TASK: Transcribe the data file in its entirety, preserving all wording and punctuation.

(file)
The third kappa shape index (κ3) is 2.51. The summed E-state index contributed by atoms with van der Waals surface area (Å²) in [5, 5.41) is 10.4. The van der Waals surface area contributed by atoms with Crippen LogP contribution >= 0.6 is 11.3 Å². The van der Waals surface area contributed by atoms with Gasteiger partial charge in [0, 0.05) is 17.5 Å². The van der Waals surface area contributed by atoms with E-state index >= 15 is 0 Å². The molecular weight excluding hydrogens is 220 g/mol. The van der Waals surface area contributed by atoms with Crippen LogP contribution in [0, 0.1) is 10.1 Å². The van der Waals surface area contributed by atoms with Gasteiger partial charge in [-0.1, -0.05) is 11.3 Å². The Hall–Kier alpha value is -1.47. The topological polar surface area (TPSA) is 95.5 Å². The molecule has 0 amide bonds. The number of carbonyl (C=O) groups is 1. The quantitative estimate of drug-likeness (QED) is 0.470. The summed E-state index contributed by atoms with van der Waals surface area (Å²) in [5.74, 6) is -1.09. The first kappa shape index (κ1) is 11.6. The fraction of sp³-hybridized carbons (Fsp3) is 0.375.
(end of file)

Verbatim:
The third kappa shape index (κ3) is 2.51. The summed E-state index contributed by atoms with van der Waals surface area (Å²) in [5, 5.41) is 10.4. The van der Waals surface area contributed by atoms with Crippen LogP contribution >= 0.6 is 11.3 Å². The van der Waals surface area contributed by atoms with Gasteiger partial charge in [0, 0.05) is 17.5 Å². The van der Waals surface area contributed by atoms with E-state index >= 15 is 0 Å². The molecular weight excluding hydrogens is 220 g/mol. The van der Waals surface area contributed by atoms with Crippen LogP contribution in [0, 0.1) is 10.1 Å². The van der Waals surface area contributed by atoms with Gasteiger partial charge in [-0.1, -0.05) is 11.3 Å². The Hall–Kier alpha value is -1.47. The topological polar surface area (TPSA) is 95.5 Å². The molecule has 0 amide bonds. The number of carbonyl (C=O) groups is 1. The quantitative estimate of drug-likeness (QED) is 0.470. The summed E-state index contributed by atoms with van der Waals surface area (Å²) in [5.74, 6) is -1.09. The first kappa shape index (κ1) is 11.6. The fraction of sp³-hybridized carbons (Fsp3) is 0.375.